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Posted: 11/26/2014 10:41:11 AM EDT
When you have functions that are related to a specific struct, which do you feel is the better approach:

1. Function pointer inside the struct. Function gets invoked such as:
mystruct->myfunc(mystruct, arg1, arg2);


2. Function outside the struct. I use static structs for pseudo namespacing, so it would look like this:
myns.myfunc(mystruct, arg1, arg2);


Might as well put generator/factory and cleanup functions in the ns as well.

CoolStruct * mystruct = myns.new_CoolStruct();

myns.myfunc(mystruct, arg1, arg2);
myns.del_CoolStruct(mystruct);



Link Posted: 11/26/2014 10:56:39 AM EDT
[Last Edit: 11/26/2014 11:28:43 AM EDT by NightFAL]
Option #2 looks cleaner. However, option #1 makes it much easier to change the struct's related function on the fly:

typedef struct coolstruct CoolStruct;

struct coolstruct {
char ** keyset1;
char ** keyset2;
bool ok;
char * (*transform)(CoolStruct *, int);
};


// Yes, I realize sizeof is an operator - not a function.
// I usually use parens with sizeof just for clarity.
CoolStruct * mystruct = malloc(sizeof(CoolStruct));

// Some stuff happens here to assign mystruct->keyset1
// and mystruct->keyset2.


// Now we make a decision based on some arbitrary criteria.
if (mystruct->keyset1[0][0] == '~') {
mystruct->transform = some_function;
}
else {
mystruct->transform = some_other_function;
}



Now we can throw mystruct around like a madman and other code can safely invoke mystruct->transform(mystruct, 87) without worrying about whether the correct transform function will be used.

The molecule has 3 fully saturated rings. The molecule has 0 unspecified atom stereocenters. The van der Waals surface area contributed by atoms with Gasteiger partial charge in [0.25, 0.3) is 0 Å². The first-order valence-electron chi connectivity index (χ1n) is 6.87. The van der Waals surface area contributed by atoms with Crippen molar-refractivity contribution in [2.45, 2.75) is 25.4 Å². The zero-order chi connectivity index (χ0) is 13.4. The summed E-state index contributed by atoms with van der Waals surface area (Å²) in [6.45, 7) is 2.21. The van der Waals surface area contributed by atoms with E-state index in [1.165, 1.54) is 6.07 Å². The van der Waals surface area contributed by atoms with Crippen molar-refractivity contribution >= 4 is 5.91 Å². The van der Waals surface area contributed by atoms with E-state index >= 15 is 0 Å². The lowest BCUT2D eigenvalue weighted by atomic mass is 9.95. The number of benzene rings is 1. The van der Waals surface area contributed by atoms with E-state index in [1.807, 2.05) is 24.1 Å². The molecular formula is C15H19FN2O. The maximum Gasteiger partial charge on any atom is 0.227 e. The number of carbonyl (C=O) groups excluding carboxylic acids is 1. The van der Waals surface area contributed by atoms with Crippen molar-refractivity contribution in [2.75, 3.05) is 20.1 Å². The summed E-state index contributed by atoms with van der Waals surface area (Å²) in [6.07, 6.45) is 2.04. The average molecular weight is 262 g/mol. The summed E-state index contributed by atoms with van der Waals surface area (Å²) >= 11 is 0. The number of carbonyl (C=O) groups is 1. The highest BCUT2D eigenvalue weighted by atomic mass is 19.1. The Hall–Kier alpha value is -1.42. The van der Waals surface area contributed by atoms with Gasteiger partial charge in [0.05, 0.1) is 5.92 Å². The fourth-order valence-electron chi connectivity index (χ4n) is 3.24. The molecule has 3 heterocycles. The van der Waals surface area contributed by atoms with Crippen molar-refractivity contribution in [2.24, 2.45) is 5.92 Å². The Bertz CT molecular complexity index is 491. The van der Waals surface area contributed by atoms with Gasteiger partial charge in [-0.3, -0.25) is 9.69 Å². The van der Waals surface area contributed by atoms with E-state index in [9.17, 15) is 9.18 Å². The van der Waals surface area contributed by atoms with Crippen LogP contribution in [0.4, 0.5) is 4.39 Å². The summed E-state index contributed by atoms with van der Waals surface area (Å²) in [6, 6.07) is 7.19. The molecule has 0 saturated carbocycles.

Link Posted: 11/26/2014 3:18:43 PM EDT
[Last Edit: 11/26/2014 3:21:52 PM EDT by JosephK]
If you are doing actual C programming and not C++, traditionally the struct has no functions encapsulated in it, so option #2 would be the expected coding style.

Yes, I realize that today's C++ compilers let you do C coding using structs like C++ classes. Call me a traditionalist.

OK, after rereading what you are doing, the function pointer inside the struct does have its advantages as you are implementing something similar to C++ virtual functions. However, at that point, one has to question why you are not using C++ to start with.
Link Posted: 11/26/2014 3:24:36 PM EDT
Discussion ForumsJump to Quoted PostQuote History
Originally Posted By JosephK: However, at that point, one has to question why you are not using C++ to start with.
View Quote



Because C++ is a blight on humanity, an abomination, and causes cancer.



Link Posted: 11/26/2014 4:15:10 PM EDT
I should note that I jumped on the C++ bandwagon around 20 years ago.

After spending some time with Smalltalk, Eiffel, CLOS (Common LISP Object System), and a few others, my views on OO languages changed a bit and I became disenchanted with C++.

If I do any OOP lately, it is usually in Python, Java, or C#.

I also now favor using mix-ins/traits over inheritance and emphasize has-a instead of is-a when possible.


Link Posted: 11/27/2014 11:25:52 PM EDT
[Last Edit: 11/27/2014 11:27:08 PM EDT by MrHiggs]
Discussion ForumsJump to Quoted PostQuote History
Originally Posted By NightFAL:
I should note that I jumped on the C++ bandwagon around 20 years ago.

After spending some time with Smalltalk, Eiffel, CLOS (Common LISP Object System), and a few others, my views on OO languages changed a bit and I became disenchanted with C++.

If I do any OOP lately, it is usually in Python, Java, or C#.

I also now favor using mix-ins/traits over inheritance and emphasize has-a instead of is-a when possible.


View Quote



How can you become disenchanted with C++? It's arguably the most powerful, most flexible language available. I do heavy data analysis. Most of our code is python driven C++. With this format, there isn't much you can't do. I prefer python now for anything small, but if I need to do something serious, I go to C++.

Eta OP just read your username - nicely done
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